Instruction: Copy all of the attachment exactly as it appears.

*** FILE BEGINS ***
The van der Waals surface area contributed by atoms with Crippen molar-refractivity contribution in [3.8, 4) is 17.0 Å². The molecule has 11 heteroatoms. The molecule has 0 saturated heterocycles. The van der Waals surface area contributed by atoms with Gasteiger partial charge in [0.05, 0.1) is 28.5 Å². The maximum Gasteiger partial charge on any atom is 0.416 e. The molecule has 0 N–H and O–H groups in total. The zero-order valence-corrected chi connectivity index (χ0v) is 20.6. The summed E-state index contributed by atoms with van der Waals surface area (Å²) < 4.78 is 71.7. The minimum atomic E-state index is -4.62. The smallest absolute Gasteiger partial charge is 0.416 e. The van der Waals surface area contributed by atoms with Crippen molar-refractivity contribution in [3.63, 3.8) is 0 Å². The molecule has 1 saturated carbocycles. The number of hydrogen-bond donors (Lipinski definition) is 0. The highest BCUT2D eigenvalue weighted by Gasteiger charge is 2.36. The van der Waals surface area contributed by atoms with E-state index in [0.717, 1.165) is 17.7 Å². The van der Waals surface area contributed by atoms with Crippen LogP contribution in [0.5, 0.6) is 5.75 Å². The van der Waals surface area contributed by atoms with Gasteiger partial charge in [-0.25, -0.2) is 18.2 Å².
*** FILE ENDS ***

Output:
The van der Waals surface area contributed by atoms with Crippen molar-refractivity contribution in [3.8, 4) is 17.0 Å². The molecule has 11 heteroatoms. The molecule has 0 saturated heterocycles. The van der Waals surface area contributed by atoms with Gasteiger partial charge in [0.05, 0.1) is 28.5 Å². The maximum Gasteiger partial charge on any atom is 0.416 e. The molecule has 0 N–H and O–H groups in total. The zero-order valence-corrected chi connectivity index (χ0v) is 20.6. The summed E-state index contributed by atoms with van der Waals surface area (Å²) < 4.78 is 71.7. The minimum atomic E-state index is -4.62. The smallest absolute Gasteiger partial charge is 0.416 e. The van der Waals surface area contributed by atoms with Crippen molar-refractivity contribution in [3.63, 3.8) is 0 Å². The molecule has 1 saturated carbocycles. The number of hydrogen-bond donors (Lipinski definition) is 0. The highest BCUT2D eigenvalue weighted by Gasteiger charge is 2.36. The van der Waals surface area contributed by atoms with E-state index in [0.717, 1.165) is 17.7 Å². The van der Waals surface area contributed by atoms with Crippen LogP contribution in [0.5, 0.6) is 5.75 Å². The van der Waals surface area contributed by atoms with Gasteiger partial charge in [-0.25, -0.2) is 18.2 Å².